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Battling Misconceptions of Sickle Cell Among Louisville's Adults

OpenStax College/Creative Commons

Sickle cell is an often misunderstood disease—especially when it comes to adult patients, say advocates for patients in Louisville.

The Sickle Cell Association of Kentuckiana is trying to bring attention to the disease and the people who live with it ahead of World Sickle Cell Awareness Day on Friday.

The association provides education, support and advocacy for people with sickle cell disease and their families.

Sickle cell is a hereditary blood disease where red blood cells are misshapen into a crescent shape, making it difficult to carry oxygen throughout the body. It is most common in people of African descent.

Daphne Matthews Johnson, who was born with sickle cell disease, is the president of the association. She said there are many misconceptions about the disorder, including the idea that patients can't live productive lives and die at a young age.

"With adequate treatment and substantial health care, all patients can live healthy, successful lives as long as they monitor the things that they need to monitor—like their eating habits, taking medications, staying up to date on their shots and immunizations," said Johnson, 33.

It is estimated that more than 70,000 Americans have sickle cell disease and about 1,000 babies are born with the disease each year in the United States, according to the Sickle Cell Disease Association of America.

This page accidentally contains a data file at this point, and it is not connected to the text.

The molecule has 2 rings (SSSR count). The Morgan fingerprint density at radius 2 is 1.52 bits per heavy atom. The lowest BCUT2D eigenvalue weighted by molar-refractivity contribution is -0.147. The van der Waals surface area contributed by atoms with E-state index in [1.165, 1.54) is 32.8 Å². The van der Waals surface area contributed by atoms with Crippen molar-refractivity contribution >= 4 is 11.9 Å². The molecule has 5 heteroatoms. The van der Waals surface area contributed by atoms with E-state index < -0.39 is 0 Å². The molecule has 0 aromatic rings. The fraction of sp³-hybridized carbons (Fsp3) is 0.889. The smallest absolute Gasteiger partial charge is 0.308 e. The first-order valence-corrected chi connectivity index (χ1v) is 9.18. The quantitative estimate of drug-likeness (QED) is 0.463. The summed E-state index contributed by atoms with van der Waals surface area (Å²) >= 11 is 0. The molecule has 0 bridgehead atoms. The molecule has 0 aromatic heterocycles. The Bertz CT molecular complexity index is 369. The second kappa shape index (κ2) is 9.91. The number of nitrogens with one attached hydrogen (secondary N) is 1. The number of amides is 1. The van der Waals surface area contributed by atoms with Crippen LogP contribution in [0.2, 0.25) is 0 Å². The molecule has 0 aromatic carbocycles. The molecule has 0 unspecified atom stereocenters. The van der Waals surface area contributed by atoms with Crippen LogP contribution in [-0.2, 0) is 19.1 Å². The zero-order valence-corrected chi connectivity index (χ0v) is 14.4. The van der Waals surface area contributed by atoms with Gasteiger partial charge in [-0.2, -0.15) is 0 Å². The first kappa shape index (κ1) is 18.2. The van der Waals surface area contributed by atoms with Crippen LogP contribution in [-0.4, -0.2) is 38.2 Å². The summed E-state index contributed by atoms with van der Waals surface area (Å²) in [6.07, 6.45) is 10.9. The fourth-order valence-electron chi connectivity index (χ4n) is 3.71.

And while there is much emphasis on treating babies and children with the disorder, many young adults fall through the cracks, said Johnson.

"We're noticing that a lot of them are not living long lives because they aren't getting adequate treatment, because there's a lack of doctors and professionals who can treat them and take care of them just like there was for the children side," she said.

Dr. Ashok Raj, pediatric hematologist oncologist with University of Louisville Physicians, said adult care is fragmented. Unlike other chronic diseases, children are not necessarily ready to transition to adult care when they turn 18, so doctors try to assess the readiness of each patient.

"We try to tell them that they have to empower themselves with knowledge of sickle cell disease," he said.

"Know what the complications of the disease are and the need to see a variety of specialists, need to keep appointments with the radio specialists, need to  take medications on a regular basis—adherence to all the treatment regimens that have been outlined for them."

Johnson said adult patients in the area have been known to travel to Cincinnati for treatment.

Raj said Louisville would benefit from an adult center where all patients can be treated. For now, through the transition program patients are at least under the care of at least one dedicated sickle cell hematologist who knows them well rather than going to emergency rooms for care.